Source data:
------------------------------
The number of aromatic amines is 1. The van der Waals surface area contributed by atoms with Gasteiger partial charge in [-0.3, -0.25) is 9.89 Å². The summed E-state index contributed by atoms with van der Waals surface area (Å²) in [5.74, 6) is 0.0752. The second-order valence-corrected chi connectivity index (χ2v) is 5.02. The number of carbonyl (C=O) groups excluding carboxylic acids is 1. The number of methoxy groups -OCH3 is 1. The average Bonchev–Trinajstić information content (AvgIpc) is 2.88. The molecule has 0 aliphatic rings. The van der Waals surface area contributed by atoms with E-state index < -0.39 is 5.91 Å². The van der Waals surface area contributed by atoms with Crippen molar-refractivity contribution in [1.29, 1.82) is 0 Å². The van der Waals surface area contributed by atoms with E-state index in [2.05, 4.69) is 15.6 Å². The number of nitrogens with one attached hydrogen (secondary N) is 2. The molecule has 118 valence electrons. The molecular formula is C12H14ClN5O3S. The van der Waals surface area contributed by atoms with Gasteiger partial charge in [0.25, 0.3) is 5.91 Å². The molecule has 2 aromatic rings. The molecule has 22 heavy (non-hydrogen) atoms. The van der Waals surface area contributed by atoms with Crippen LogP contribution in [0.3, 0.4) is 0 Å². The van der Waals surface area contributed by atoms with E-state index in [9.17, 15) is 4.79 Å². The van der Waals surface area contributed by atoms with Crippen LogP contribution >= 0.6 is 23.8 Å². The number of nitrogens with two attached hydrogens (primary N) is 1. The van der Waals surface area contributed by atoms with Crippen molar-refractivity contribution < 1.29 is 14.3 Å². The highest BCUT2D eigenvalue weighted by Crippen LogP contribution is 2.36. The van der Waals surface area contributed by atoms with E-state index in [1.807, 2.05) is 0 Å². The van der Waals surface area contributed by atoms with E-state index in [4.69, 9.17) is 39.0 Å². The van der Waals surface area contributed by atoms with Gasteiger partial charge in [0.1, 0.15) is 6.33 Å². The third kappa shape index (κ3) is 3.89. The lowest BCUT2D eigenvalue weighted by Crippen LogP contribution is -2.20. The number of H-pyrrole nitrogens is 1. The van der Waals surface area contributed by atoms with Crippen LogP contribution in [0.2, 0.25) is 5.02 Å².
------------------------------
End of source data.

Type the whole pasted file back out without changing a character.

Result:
The number of aromatic amines is 1. The van der Waals surface area contributed by atoms with Gasteiger partial charge in [-0.3, -0.25) is 9.89 Å². The summed E-state index contributed by atoms with van der Waals surface area (Å²) in [5.74, 6) is 0.0752. The second-order valence-corrected chi connectivity index (χ2v) is 5.02. The number of carbonyl (C=O) groups excluding carboxylic acids is 1. The number of methoxy groups -OCH3 is 1. The average Bonchev–Trinajstić information content (AvgIpc) is 2.88. The molecule has 0 aliphatic rings. The van der Waals surface area contributed by atoms with E-state index < -0.39 is 5.91 Å². The van der Waals surface area contributed by atoms with Crippen molar-refractivity contribution in [1.29, 1.82) is 0 Å². The van der Waals surface area contributed by atoms with E-state index in [2.05, 4.69) is 15.6 Å². The number of nitrogens with one attached hydrogen (secondary N) is 2. The molecule has 118 valence electrons. The molecular formula is C12H14ClN5O3S. The van der Waals surface area contributed by atoms with Gasteiger partial charge in [0.25, 0.3) is 5.91 Å². The molecule has 2 aromatic rings. The molecule has 22 heavy (non-hydrogen) atoms. The van der Waals surface area contributed by atoms with Crippen LogP contribution in [0.3, 0.4) is 0 Å². The van der Waals surface area contributed by atoms with E-state index in [9.17, 15) is 4.79 Å². The van der Waals surface area contributed by atoms with Crippen LogP contribution >= 0.6 is 23.8 Å². The number of nitrogens with two attached hydrogens (primary N) is 1. The van der Waals surface area contributed by atoms with Crippen molar-refractivity contribution < 1.29 is 14.3 Å². The highest BCUT2D eigenvalue weighted by Crippen LogP contribution is 2.36. The van der Waals surface area contributed by atoms with E-state index in [1.807, 2.05) is 0 Å². The van der Waals surface area contributed by atoms with E-state index in [4.69, 9.17) is 39.0 Å². The van der Waals surface area contributed by atoms with Gasteiger partial charge in [0.1, 0.15) is 6.33 Å². The third kappa shape index (κ3) is 3.89. The lowest BCUT2D eigenvalue weighted by Crippen LogP contribution is -2.20. The number of H-pyrrole nitrogens is 1. The van der Waals surface area contributed by atoms with Crippen LogP contribution in [0.2, 0.25) is 5.02 Å².